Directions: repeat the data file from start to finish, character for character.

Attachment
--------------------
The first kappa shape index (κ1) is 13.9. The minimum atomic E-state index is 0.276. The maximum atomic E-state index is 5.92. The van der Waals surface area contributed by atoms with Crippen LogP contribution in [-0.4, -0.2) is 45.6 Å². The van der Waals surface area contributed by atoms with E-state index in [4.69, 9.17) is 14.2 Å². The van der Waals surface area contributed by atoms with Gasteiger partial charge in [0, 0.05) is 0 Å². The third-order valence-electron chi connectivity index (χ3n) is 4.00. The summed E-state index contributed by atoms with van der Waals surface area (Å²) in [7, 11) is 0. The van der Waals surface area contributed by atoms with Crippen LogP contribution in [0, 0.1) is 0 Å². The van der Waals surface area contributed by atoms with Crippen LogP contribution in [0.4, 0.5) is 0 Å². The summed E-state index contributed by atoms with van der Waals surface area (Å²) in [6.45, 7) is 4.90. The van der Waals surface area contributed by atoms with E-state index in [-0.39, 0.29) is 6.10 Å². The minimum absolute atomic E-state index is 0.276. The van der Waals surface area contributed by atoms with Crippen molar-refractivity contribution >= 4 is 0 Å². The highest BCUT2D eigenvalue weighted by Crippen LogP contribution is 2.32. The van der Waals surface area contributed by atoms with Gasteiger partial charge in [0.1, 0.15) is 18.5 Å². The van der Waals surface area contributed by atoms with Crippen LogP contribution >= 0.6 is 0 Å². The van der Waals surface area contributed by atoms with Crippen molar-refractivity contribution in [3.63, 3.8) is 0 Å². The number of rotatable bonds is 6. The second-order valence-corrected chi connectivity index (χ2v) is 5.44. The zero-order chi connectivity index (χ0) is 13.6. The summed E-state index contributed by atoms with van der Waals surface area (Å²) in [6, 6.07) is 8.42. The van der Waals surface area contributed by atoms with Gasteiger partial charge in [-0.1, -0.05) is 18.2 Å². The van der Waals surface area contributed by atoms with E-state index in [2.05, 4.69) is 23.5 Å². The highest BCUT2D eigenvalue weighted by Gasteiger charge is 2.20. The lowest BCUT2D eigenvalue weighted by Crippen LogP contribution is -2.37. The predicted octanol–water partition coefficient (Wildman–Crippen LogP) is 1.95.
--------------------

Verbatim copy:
The first kappa shape index (κ1) is 13.9. The minimum atomic E-state index is 0.276. The maximum atomic E-state index is 5.92. The van der Waals surface area contributed by atoms with Crippen LogP contribution in [-0.4, -0.2) is 45.6 Å². The van der Waals surface area contributed by atoms with E-state index in [4.69, 9.17) is 14.2 Å². The van der Waals surface area contributed by atoms with Gasteiger partial charge in [0, 0.05) is 0 Å². The third-order valence-electron chi connectivity index (χ3n) is 4.00. The summed E-state index contributed by atoms with van der Waals surface area (Å²) in [7, 11) is 0. The van der Waals surface area contributed by atoms with Crippen LogP contribution in [0, 0.1) is 0 Å². The van der Waals surface area contributed by atoms with Crippen LogP contribution in [0.4, 0.5) is 0 Å². The summed E-state index contributed by atoms with van der Waals surface area (Å²) in [6.45, 7) is 4.90. The van der Waals surface area contributed by atoms with E-state index in [-0.39, 0.29) is 6.10 Å². The minimum absolute atomic E-state index is 0.276. The van der Waals surface area contributed by atoms with Crippen molar-refractivity contribution >= 4 is 0 Å². The highest BCUT2D eigenvalue weighted by Crippen LogP contribution is 2.32. The van der Waals surface area contributed by atoms with Gasteiger partial charge in [0.1, 0.15) is 18.5 Å². The van der Waals surface area contributed by atoms with Crippen LogP contribution >= 0.6 is 0 Å². The van der Waals surface area contributed by atoms with Crippen molar-refractivity contribution in [3.63, 3.8) is 0 Å². The number of rotatable bonds is 6. The second-order valence-corrected chi connectivity index (χ2v) is 5.44. The zero-order chi connectivity index (χ0) is 13.6. The summed E-state index contributed by atoms with van der Waals surface area (Å²) in [6, 6.07) is 8.42. The van der Waals surface area contributed by atoms with Gasteiger partial charge in [-0.1, -0.05) is 18.2 Å². The van der Waals surface area contributed by atoms with E-state index in [2.05, 4.69) is 23.5 Å². The highest BCUT2D eigenvalue weighted by Gasteiger charge is 2.20. The lowest BCUT2D eigenvalue weighted by Crippen LogP contribution is -2.37. The predicted octanol–water partition coefficient (Wildman–Crippen LogP) is 1.95.